I know exactly what you mean — when the words are coming, then it’s almost as if someone (or thing, to be muse-inclusive*g*) is whispering the right words in your ear. On those lucky days, it feels as if everything is golden, nothing needs rewriting, and hey, I can write twelve books a year!
    As for the other kinds of writing days….well, the less said, the better.
    But it’s interesting how sometimes it’s very hard to tell the “under duress” books from the “flying fingers” books. Sometimes I’ll read one that seems particularly golden, only to learn later that the author was working her way through a difficult divorce at the same time. Maybe that’s the way the muses even up the cosmic score.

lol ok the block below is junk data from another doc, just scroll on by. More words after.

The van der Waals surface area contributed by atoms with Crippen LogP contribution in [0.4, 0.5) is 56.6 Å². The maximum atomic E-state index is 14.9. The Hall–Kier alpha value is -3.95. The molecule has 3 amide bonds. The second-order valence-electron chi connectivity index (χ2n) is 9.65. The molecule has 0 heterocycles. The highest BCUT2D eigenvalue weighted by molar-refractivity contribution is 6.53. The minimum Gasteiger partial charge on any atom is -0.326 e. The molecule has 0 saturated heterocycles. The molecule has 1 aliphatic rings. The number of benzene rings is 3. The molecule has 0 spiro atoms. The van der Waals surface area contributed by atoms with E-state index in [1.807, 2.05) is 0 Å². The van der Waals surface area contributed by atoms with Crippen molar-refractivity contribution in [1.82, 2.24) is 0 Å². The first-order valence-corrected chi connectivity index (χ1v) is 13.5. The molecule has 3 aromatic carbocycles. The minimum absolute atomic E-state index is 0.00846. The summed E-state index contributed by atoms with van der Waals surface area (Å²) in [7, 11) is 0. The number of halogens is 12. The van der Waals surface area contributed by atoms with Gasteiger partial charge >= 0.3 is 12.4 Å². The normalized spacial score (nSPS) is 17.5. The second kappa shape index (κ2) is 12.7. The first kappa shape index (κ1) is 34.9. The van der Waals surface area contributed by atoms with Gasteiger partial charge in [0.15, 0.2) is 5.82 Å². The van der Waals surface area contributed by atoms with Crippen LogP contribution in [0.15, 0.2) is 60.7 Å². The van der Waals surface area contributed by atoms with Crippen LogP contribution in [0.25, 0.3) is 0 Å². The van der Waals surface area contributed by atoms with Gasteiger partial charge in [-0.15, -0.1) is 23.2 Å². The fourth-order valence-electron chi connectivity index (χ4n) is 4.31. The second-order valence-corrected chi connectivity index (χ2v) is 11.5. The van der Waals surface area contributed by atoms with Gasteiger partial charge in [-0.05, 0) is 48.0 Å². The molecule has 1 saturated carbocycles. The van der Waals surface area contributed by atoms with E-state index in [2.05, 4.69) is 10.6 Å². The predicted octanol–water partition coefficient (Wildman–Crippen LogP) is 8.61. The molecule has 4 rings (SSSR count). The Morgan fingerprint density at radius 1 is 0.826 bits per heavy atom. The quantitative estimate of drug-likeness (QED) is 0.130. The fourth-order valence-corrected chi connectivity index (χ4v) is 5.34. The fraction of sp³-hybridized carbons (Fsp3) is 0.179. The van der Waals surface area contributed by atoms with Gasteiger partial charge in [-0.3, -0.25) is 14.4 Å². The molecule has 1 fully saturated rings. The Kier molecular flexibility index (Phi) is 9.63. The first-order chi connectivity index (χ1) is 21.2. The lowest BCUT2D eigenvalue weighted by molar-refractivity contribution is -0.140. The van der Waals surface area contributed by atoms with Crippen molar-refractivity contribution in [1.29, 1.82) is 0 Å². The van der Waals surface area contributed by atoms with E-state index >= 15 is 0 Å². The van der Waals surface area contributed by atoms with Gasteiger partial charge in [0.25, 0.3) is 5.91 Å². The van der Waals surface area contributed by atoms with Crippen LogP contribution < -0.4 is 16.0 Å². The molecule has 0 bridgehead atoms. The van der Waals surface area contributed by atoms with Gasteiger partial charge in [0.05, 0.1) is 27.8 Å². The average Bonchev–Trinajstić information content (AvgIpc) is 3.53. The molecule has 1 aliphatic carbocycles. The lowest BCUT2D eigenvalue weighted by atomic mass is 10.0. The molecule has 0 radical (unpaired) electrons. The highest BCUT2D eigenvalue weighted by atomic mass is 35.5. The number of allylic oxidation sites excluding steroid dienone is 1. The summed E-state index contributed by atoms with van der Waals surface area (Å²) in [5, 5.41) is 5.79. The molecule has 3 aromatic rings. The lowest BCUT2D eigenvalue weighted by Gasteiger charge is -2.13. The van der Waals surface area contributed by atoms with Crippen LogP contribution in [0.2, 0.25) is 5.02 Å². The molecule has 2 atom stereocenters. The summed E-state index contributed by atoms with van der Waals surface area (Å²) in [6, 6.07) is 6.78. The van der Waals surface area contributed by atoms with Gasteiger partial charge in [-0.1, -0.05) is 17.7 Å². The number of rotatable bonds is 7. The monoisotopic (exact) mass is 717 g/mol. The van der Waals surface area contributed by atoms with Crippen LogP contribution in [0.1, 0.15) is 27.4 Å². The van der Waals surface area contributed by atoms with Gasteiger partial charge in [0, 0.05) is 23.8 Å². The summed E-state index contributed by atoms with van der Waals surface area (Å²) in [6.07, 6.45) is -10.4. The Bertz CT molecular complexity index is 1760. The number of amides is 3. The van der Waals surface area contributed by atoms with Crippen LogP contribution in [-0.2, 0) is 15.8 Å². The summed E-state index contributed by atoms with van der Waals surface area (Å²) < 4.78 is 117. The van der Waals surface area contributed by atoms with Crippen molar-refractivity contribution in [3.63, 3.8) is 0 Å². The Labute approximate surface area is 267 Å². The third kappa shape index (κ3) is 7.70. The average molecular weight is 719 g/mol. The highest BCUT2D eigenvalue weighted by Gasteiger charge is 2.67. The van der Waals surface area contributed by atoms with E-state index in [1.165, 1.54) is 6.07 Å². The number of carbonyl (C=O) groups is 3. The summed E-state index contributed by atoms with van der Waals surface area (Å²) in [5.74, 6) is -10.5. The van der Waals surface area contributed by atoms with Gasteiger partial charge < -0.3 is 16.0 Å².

But when the inspiration’s definitely not there — those are, alas, often all too easy to spot.
    Susan/Miranda

    Reply
  21. Francois,
    I’m glad to hear that the mention of your home-town was an accurate one. So often outsiders inadvertently make horrible mistakes that no “native” ever would. I’m always living in research-terror of mentioning a church two hundred years before it was built, or making a river run between the wrong towns. Research can be a minefield!
    Francois wrote:”So, if any of the wenches need information about Faversham, Kent, UK (on the route from London to Dover for those hurried escapes to the continent) do let me know!”
    What a kind offer, Francois — I only hope you’re not inundated with questions now.:)
    Susan/Miranda

    Reply
  22. Francois,
    I’m glad to hear that the mention of your home-town was an accurate one. So often outsiders inadvertently make horrible mistakes that no “native” ever would. I’m always living in research-terror of mentioning a church two hundred years before it was built, or making a river run between the wrong towns. Research can be a minefield!